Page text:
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Finding Boise's Funniest Person

Amateur comedians compete at Liquid Laughs for $1,000 prize

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As the sun beat down on Boiseans having a sweaty, summer dance party to Sallie Ford and the Sound Outside at Alive After Five June 26, Geno "Sneezz" Lopez was led into the low-ceilinged and dimly lit basement of local comedy club Liquid Laughs, wearing a bright yellow mumu and green headdress.

"I'm half banana and half green monster thingy," he explained to the panel of three judges.

With a tall boy of PBR in one hand and a bass guitar in the other, Lopez then spoke of his belief that he'd make a good sitcom janitor, and played a song about his crush on the T-Mobile girl at Wal-Mart.

"I'm super-happy the banana-lizard costume wasn't the most interesting thing about you," said Jen Adams, Liquid's talent buyer and co-producer of Boise's Funniest Person.

Lopez was then thanked for his time and sent on his way.

"I think the next guy coming up is deaf," said Matt Bragg, another of the three audition judges. He was deaf. The following contestant was a seven-time state champion in powerlifting who specialized in Simpsons impressions and wanted to write an SNL skit called Speed Racist. Then there was an ex-mime who sang a song about the proper pronunciation of her name. And it only got stranger from there.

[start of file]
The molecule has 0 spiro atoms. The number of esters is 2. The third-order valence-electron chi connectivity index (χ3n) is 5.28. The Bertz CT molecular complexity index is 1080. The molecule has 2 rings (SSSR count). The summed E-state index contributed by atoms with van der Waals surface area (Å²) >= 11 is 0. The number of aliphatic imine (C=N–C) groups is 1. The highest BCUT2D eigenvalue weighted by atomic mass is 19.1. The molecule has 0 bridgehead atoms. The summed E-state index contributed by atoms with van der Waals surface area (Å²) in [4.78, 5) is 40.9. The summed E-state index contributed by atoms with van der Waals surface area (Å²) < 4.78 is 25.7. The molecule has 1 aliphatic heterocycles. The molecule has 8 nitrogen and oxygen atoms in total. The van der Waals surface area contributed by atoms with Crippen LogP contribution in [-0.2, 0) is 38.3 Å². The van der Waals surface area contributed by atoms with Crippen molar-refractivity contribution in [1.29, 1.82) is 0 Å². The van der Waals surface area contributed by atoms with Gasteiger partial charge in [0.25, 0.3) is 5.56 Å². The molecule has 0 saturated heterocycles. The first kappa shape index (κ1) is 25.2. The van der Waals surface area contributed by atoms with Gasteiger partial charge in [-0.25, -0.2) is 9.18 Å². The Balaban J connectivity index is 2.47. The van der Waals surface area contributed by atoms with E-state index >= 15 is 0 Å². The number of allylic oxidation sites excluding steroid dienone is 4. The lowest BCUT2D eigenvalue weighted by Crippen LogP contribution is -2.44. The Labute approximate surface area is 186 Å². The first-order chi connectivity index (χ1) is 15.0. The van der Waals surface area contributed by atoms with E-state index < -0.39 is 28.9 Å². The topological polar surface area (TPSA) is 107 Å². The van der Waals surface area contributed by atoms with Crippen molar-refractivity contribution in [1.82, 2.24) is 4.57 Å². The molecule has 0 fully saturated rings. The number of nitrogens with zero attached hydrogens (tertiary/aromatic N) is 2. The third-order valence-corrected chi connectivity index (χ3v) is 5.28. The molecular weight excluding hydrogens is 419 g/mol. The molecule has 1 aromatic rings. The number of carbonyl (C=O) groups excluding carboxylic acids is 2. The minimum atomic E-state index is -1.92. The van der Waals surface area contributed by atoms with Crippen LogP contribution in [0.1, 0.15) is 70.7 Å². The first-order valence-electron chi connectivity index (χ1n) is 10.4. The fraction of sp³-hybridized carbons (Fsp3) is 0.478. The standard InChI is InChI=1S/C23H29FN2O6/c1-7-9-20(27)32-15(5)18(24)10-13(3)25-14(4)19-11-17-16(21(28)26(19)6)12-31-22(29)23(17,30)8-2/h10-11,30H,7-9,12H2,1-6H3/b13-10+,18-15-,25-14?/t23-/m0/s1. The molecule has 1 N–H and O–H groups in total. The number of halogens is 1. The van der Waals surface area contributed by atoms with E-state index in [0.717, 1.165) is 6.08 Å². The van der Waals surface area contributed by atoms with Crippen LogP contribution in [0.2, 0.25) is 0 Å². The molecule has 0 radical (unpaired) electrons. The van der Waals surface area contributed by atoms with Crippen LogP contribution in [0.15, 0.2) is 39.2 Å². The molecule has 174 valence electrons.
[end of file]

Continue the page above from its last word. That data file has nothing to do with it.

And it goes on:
And that is how things went at the first round of auditions for Boise's Funniest Person, a massive amateur comedy competition that will run the whole month of July at Liquid Laughs, culminating with a grand prize package of more than $1,000.

After the initial auditions June 26 and June 29, and a callback tryout, 20 funny folks with less than three months of comedy experience were chosen by Adams, Bragg and the event's promoter, Sarah Shamblin Foster of WithAnH Productions. Those 20 will give stand-up a shot at Liquid Saturday, July 6. The top 10 will then be paired with mentors from the local comedy scene who will help shape their raw material into polished bits to be performed the following three Saturdays at 8 p.m. The contestants will be whittled down until only one remains: Boise's Funniest Person.

That person will get $1,000 and the comedian who mentors them will get $500.

"The club and myself as the booker wanted to put a competition together, because we think it generates interest," said Adams. "But we didn't want it to be a regular competition."

They also didn't want it to be like the club's Wednesday open mic night with a prize. Instead, Adams decided to use the concept to find some new blood.

"Boise is great because people are really into that funky local vibe, and we wanted to capitalize on that," said Adams.

The key to bringing in newbies, however, is ensuring that it doesn't descend into the kind of cutthroat backstabbing comedy is notorious for--everything from squabbles over stage time to personal disagreements.

"It feels vulnerable," said Adams. "Especially if you're doing stuff that autobiographical. I want people to feel comfortable."